MetroWest Daily News
By Brad Avery
HUDSON - For many parents, watching their child walk at their college graduation is a point of pride and overwhelming emotion. Not many kids get to return the favor.
But Marcelle Durrenberger does.
That's because she and her mother Jocelyne are both graduating this year, from the same school on the same day. The Durrenbergers, of Hudson, both attended the University of Massachusetts Lowell - Marcelle, 23, for her bachelor's and Jocelyne, 55, for her Ph.D. With finals and capstones complete, they won't just be receiving their degrees Saturday, they'll also be giving the student commencement speeches.
"When we asked if we were chosen because of the mother-daughter thing they said no, it was based on merit," Marcelle said. "But it was a perk that we were both related."
Due to the size of the student body, UMass Lowell breaks its graduations up into two ceremonies, one in the morning and one in the afternoon, with grads grouped by major. Because Marcelle's degree is in mechanical engineering and Jocelyne's is in nursing, that means they'll be going to both - much to the chagrin of Marcelle's dad and two brothers. But the dual ceremonies gave each of them the opportunity to submit speeches for the chance to deliver them at graduation. According to Marcelle, she probably wasn't going to even enter a speech until she learned her mom had written one.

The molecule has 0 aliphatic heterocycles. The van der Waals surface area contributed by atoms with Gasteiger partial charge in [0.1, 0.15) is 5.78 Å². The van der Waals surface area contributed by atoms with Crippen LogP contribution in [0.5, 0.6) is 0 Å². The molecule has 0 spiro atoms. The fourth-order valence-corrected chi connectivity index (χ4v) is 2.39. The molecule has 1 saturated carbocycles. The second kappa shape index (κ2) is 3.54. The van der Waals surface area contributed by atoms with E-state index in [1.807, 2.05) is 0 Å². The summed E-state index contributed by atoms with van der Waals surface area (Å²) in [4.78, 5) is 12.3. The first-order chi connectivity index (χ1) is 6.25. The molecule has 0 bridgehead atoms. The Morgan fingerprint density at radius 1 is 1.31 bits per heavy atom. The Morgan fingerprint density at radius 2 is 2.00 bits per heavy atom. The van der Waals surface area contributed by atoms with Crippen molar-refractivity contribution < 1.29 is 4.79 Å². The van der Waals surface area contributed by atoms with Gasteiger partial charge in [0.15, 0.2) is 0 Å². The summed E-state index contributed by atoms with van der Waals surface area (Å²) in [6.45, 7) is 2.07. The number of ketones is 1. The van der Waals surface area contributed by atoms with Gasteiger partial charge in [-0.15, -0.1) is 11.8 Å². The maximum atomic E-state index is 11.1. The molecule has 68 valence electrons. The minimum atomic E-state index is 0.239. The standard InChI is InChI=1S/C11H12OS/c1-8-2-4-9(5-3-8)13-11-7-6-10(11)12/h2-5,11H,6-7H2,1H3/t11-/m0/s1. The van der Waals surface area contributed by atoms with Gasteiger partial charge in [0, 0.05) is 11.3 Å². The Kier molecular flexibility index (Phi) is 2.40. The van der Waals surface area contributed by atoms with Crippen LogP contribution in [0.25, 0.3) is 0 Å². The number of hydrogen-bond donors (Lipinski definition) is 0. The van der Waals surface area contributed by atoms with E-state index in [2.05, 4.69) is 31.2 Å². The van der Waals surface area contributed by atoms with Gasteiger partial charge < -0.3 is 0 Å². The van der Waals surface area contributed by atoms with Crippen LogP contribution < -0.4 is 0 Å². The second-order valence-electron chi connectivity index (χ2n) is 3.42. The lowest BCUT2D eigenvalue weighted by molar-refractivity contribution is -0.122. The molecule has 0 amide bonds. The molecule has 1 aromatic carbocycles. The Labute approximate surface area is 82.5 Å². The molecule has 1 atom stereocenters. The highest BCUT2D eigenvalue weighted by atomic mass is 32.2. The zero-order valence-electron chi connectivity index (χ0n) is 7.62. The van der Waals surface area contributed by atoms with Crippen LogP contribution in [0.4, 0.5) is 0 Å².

Marcelle, a Hudson High School grad, said she chose to get her engineering degree from UMass Lowell because it was close to home, a quality school and affordable. It had nothing to do with the fact that both her parents hold engineering degrees from the school when they were undergrads in the 1980s, although growing up in that environment may have left a lasting impression.
"My parents are both former engineers, so I had a very technical mindset growing up," Marcelle said. "I was taught always to ask 'why' something happens and to work to solve problems."
As she weighs job offers from several companies, Marcelle hopes to begin working in footwear design, a decision driven by her student work with Vibram, which makes five-toed shoes that look like gloves for feet.
Jocelyne, having already entered and left the engineering field, is a nurse practitioner and also the president of Cat Rescue of Marlborough and Hudson. Seeking to combine her two passions, she returned to her alma mater to study the effect of pet ownership of the quality of life in children. In completing the study she found that having a close bond with an animal at a young age leads to a higher quality of life later on.
"I thought it would be a real hoot to get my degree from the same spot," she said. "I like being able to do interdisciplinary work, this is how I'm happy."
Jocelyne only visited the campus once a month for school and took the rest of her seminars online. For Marcelle, who lived on campus, having her mom visit monthly gave them the opportunity to get lunch, catch up and bond. They even took a school trip to India together.
Commencement is on May 14. For Jocelyne, graduation means taking her research and applying it to her work as a nurse practitioner, working with new families to create healthier home environments with pets.
For Marcelle, the future looks bright for the young engineer.